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19029Re: Newcomer question - best bow for the money

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  • Cian of Storvik
    Nov 9, 2005
      Best bows for the money...
      I also would encourage you to go traditional as Gladius has. The bow
      you become accustomed to shooting is the one you will shoot well.
      Ragi and others (myself included) will tell you that good arrows are
      more important then the bow. (There are a few REALLY bad bows out
      there)

      You will get a great deal of satisfaction from shooting a
      traditional bow. As far as suggestions for inexpensive bows;
      You might be able to find a decent bow at a thrift store or flea
      market, but as you are not exactly trained what to look for, you
      will most likely be buying a piece of junk if you go that route
      (twisted limbs, delaminations, and cracked risers are all very
      common with yard sale purchased bows.) People stack their bows in
      corners, pile junk on top of them, and generally use and abuse them,
      then cast them aside before trying to sell you it.
      As far as new, lowest in price is Woodbows.com and Fairebows (period
      or near period style long bows). They sell bows that are made of oak
      for $35-$100. But I warn you that oak is a notoriously poor wood for
      a bow because it doesn't have the proper elasticity required to
      prevent string follow or fracture from the slightest overdraw. Some
      people highly recommend them, but my guess is that they've never
      shot a decent longbow. Comparatively oak also imparts very bad hand
      shock upon release and cast is not as good as finer woods like ashe,
      yew and lemonwood.
      The next in price I would suggest is PSE Buckeye. This is a take-
      down recurve bow (the limbs come off and make it very portable).
      This is a modern style, non-traditional, entry level recurve. They
      cost in the $80-$105 range and come in weights upto 35 lbs. from
      WomenWhoHunt.com. The benefit of recurves is that they tend to be a
      bit kinder on poor releases and do not have the same stacking issues
      that longbows have.
      Above the Buckeye is Krymson Archer Bows. I believe he's on this
      list in fact, and sells traditional bows similar to Woodbows and
      Fairbows, but he makes them out of hickory. Hickory still imparts a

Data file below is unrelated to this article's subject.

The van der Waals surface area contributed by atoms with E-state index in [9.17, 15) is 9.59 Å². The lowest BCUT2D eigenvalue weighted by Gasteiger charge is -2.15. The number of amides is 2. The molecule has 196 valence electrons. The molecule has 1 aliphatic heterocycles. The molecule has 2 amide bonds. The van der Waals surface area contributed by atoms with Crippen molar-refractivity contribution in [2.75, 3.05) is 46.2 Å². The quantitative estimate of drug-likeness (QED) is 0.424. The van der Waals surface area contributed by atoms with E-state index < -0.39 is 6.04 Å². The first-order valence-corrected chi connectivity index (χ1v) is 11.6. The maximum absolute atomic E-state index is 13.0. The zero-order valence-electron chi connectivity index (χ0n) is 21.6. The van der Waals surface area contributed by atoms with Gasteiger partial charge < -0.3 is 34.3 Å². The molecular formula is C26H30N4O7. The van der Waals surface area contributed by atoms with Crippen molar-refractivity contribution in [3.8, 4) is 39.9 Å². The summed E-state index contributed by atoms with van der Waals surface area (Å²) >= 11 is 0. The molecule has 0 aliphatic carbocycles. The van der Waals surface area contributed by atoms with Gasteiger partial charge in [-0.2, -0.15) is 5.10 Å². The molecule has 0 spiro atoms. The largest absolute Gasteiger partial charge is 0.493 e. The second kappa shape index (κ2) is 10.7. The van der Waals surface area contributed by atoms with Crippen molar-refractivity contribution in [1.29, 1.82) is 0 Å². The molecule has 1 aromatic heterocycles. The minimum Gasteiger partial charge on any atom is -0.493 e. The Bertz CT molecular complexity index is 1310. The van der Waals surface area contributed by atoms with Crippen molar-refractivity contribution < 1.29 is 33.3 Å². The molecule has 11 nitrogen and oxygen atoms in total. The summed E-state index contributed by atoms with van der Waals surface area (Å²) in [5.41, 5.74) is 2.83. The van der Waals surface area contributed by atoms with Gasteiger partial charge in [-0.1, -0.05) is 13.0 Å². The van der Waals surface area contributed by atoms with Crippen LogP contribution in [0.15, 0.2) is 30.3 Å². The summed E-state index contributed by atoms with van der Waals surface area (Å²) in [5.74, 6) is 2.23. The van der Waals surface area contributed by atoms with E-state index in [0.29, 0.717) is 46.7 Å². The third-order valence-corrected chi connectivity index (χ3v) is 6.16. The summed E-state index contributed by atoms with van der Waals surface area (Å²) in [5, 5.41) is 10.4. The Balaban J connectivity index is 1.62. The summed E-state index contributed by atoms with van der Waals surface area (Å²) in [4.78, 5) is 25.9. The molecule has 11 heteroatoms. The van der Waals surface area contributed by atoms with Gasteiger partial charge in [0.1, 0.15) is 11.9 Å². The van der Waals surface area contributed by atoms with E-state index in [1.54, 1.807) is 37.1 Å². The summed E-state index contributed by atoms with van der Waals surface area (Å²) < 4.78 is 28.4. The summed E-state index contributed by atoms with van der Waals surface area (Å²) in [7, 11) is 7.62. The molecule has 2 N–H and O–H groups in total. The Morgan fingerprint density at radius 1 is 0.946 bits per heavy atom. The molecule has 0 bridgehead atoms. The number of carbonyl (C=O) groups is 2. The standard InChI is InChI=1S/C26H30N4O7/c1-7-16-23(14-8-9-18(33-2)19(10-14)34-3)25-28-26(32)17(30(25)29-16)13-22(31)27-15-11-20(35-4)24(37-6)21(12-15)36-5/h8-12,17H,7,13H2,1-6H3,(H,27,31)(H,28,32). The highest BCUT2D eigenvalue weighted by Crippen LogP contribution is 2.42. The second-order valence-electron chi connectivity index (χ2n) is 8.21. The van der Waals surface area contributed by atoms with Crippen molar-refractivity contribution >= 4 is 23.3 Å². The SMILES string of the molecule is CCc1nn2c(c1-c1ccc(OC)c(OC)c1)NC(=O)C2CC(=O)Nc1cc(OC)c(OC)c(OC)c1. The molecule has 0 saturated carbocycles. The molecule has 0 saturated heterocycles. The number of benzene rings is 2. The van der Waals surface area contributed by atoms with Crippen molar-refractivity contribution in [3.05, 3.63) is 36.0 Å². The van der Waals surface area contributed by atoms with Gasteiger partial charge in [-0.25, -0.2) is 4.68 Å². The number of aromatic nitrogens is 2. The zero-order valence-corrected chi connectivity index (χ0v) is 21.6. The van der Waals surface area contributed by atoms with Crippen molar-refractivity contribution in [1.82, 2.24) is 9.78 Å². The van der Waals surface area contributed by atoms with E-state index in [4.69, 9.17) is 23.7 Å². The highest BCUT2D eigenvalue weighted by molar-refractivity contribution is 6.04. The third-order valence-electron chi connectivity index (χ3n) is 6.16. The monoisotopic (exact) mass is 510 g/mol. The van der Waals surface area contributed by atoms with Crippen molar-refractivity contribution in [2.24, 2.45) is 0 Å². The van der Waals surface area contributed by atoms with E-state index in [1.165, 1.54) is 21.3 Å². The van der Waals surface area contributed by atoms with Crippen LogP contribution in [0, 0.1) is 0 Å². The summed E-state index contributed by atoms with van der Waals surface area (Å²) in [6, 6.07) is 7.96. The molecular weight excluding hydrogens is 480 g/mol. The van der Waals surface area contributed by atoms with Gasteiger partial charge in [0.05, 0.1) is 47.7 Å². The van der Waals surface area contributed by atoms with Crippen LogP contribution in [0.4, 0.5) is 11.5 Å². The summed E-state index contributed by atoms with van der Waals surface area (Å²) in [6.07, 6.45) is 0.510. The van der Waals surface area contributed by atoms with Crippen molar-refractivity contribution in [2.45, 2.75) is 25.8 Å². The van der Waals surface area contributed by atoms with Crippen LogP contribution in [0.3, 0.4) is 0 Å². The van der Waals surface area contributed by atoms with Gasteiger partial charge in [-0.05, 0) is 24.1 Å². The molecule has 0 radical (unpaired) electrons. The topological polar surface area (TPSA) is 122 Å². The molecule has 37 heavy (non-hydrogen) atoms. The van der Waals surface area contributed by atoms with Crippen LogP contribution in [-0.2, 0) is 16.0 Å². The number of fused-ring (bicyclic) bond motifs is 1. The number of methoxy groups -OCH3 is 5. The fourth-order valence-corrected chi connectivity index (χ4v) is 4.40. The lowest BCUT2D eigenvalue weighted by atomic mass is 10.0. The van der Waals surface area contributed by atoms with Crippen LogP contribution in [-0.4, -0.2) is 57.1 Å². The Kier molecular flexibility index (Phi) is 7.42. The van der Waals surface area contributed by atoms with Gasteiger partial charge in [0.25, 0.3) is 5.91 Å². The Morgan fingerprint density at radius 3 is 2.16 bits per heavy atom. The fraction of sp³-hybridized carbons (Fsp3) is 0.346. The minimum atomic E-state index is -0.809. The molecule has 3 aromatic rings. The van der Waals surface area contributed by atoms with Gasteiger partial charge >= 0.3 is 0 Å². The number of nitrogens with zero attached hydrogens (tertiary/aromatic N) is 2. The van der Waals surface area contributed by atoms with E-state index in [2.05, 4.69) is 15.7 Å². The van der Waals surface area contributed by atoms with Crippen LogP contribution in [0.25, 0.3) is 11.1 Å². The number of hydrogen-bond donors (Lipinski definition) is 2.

great deal of hand-shock as oak, but the bows are sturdier and don't
      require backings. I've shot a $55 self hickory flat limbed american
      style bow (shelfless) , and it shot as well as my $400 english bow
      (but with a bit more handshock). More importantly, he sells several
      recurves which are very attractive in appearance. I believe his bows
      start around $100 and are upwards of $200. But this falls within
      your price requirement.

      Next up in price (Or about the same) from there is the Samick SKB
      (Samick Korean Bow). This is another recurve, but it is shelfless
      and so I believe it counts as a traditional bow in some Kingdoms.
      The Samick SKB costs around $150 from most retailers (maybe a little
      less from WHH), and has had good reviews from what I've read.
      (Basically people are surprised a $150 bow can shoot so well and
      look so good). The SKB is made of laminations of Fiberglass,
      rosewood and walnut, and has the advantages; since it is fiberglass,
      of not succumbing to string follow, cold/hot temps, and drop off
      from extented holds, etc. It further has the benefits of being a
      recurve, which all tends to eliminate stacking, and improve release.
      SKB's come in 30,40 and 50# draw weights at 28".
      The only negative with the SKB (or any traditional bow I've
      mentioned above) is that it is very important to buy the right spine
      of arrows for your draw length and bow weight.
      Anyhow, those are my recommendations.
      -Cian the opinionated
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